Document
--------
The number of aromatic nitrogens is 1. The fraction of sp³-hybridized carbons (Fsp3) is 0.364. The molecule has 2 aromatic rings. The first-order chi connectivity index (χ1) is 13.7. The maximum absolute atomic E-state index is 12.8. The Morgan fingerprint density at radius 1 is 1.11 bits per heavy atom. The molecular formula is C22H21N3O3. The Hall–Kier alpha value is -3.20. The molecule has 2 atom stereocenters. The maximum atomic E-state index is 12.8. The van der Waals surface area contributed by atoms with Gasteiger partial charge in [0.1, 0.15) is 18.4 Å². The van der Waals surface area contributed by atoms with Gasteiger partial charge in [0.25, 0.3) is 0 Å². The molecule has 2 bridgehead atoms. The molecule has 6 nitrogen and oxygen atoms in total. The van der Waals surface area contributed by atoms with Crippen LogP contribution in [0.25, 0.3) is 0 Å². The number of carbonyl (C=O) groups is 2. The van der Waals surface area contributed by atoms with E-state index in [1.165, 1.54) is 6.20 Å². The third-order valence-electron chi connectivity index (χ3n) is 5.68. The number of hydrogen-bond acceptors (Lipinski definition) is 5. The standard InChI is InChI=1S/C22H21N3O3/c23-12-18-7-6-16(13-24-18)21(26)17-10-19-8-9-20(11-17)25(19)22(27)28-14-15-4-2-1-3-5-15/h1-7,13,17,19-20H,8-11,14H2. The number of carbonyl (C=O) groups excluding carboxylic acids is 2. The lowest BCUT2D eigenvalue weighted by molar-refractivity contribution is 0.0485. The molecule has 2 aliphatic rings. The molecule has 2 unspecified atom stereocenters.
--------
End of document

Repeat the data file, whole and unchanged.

The number of aromatic nitrogens is 1. The fraction of sp³-hybridized carbons (Fsp3) is 0.364. The molecule has 2 aromatic rings. The first-order chi connectivity index (χ1) is 13.7. The maximum absolute atomic E-state index is 12.8. The Morgan fingerprint density at radius 1 is 1.11 bits per heavy atom. The molecular formula is C22H21N3O3. The Hall–Kier alpha value is -3.20. The molecule has 2 atom stereocenters. The maximum atomic E-state index is 12.8. The van der Waals surface area contributed by atoms with Gasteiger partial charge in [0.1, 0.15) is 18.4 Å². The van der Waals surface area contributed by atoms with Gasteiger partial charge in [0.25, 0.3) is 0 Å². The molecule has 2 bridgehead atoms. The molecule has 6 nitrogen and oxygen atoms in total. The van der Waals surface area contributed by atoms with Crippen LogP contribution in [0.25, 0.3) is 0 Å². The number of carbonyl (C=O) groups is 2. The van der Waals surface area contributed by atoms with E-state index in [1.165, 1.54) is 6.20 Å². The third-order valence-electron chi connectivity index (χ3n) is 5.68. The number of hydrogen-bond acceptors (Lipinski definition) is 5. The standard InChI is InChI=1S/C22H21N3O3/c23-12-18-7-6-16(13-24-18)21(26)17-10-19-8-9-20(11-17)25(19)22(27)28-14-15-4-2-1-3-5-15/h1-7,13,17,19-20H,8-11,14H2. The number of carbonyl (C=O) groups excluding carboxylic acids is 2. The lowest BCUT2D eigenvalue weighted by molar-refractivity contribution is 0.0485. The molecule has 2 aliphatic rings. The molecule has 2 unspecified atom stereocenters.